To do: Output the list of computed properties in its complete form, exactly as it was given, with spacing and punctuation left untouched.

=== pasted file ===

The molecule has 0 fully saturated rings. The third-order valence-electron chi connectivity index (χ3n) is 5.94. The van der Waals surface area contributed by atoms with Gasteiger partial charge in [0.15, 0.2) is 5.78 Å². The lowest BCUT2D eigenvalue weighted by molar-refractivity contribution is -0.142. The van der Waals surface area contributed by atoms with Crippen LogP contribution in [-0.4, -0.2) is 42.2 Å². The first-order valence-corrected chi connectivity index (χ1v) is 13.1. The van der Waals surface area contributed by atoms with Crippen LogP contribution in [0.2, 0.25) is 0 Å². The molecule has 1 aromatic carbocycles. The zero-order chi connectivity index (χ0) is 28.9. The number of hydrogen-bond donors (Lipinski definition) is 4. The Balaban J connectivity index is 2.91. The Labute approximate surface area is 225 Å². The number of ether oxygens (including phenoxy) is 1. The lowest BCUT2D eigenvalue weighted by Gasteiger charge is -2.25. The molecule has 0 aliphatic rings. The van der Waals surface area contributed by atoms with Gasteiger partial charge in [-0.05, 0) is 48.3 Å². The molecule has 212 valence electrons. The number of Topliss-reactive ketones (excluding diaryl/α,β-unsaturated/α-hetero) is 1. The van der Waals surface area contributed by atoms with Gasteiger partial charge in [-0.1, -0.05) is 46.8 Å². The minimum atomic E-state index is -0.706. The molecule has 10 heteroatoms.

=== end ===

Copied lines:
The molecule has 0 fully saturated rings. The third-order valence-electron chi connectivity index (χ3n) is 5.94. The van der Waals surface area contributed by atoms with Gasteiger partial charge in [0.15, 0.2) is 5.78 Å². The lowest BCUT2D eigenvalue weighted by molar-refractivity contribution is -0.142. The van der Waals surface area contributed by atoms with Crippen LogP contribution in [-0.4, -0.2) is 42.2 Å². The first-order valence-corrected chi connectivity index (χ1v) is 13.1. The van der Waals surface area contributed by atoms with Crippen LogP contribution in [0.2, 0.25) is 0 Å². The molecule has 1 aromatic carbocycles. The zero-order chi connectivity index (χ0) is 28.9. The number of hydrogen-bond donors (Lipinski definition) is 4. The Balaban J connectivity index is 2.91. The Labute approximate surface area is 225 Å². The number of ether oxygens (including phenoxy) is 1. The lowest BCUT2D eigenvalue weighted by Gasteiger charge is -2.25. The molecule has 0 aliphatic rings. The van der Waals surface area contributed by atoms with Gasteiger partial charge in [-0.05, 0) is 48.3 Å². The molecule has 212 valence electrons. The number of Topliss-reactive ketones (excluding diaryl/α,β-unsaturated/α-hetero) is 1. The van der Waals surface area contributed by atoms with Gasteiger partial charge in [-0.1, -0.05) is 46.8 Å². The minimum atomic E-state index is -0.706. The molecule has 10 heteroatoms.